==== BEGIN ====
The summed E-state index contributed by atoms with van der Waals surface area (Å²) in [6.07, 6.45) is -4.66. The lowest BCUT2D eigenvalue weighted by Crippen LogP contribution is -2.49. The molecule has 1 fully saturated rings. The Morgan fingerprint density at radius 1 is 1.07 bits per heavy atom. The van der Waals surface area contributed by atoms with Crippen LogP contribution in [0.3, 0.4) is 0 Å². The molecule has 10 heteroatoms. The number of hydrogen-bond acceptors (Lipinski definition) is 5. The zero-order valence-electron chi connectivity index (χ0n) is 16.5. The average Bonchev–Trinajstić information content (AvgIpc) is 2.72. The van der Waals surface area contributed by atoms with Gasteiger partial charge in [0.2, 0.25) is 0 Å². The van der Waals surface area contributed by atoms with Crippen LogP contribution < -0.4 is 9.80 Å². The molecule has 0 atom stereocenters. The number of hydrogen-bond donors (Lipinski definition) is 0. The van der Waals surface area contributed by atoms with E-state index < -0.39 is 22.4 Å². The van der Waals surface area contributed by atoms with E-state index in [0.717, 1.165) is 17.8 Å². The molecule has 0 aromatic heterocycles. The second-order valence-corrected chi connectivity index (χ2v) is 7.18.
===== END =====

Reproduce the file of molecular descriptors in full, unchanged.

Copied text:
The summed E-state index contributed by atoms with van der Waals surface area (Å²) in [6.07, 6.45) is -4.66. The lowest BCUT2D eigenvalue weighted by Crippen LogP contribution is -2.49. The molecule has 1 fully saturated rings. The Morgan fingerprint density at radius 1 is 1.07 bits per heavy atom. The van der Waals surface area contributed by atoms with Crippen LogP contribution in [0.3, 0.4) is 0 Å². The molecule has 10 heteroatoms. The number of hydrogen-bond acceptors (Lipinski definition) is 5. The zero-order valence-electron chi connectivity index (χ0n) is 16.5. The average Bonchev–Trinajstić information content (AvgIpc) is 2.72. The van der Waals surface area contributed by atoms with Gasteiger partial charge in [0.2, 0.25) is 0 Å². The van der Waals surface area contributed by atoms with Crippen LogP contribution < -0.4 is 9.80 Å². The molecule has 0 atom stereocenters. The number of hydrogen-bond donors (Lipinski definition) is 0. The van der Waals surface area contributed by atoms with E-state index < -0.39 is 22.4 Å². The van der Waals surface area contributed by atoms with E-state index in [0.717, 1.165) is 17.8 Å². The molecule has 0 aromatic heterocycles. The second-order valence-corrected chi connectivity index (χ2v) is 7.18.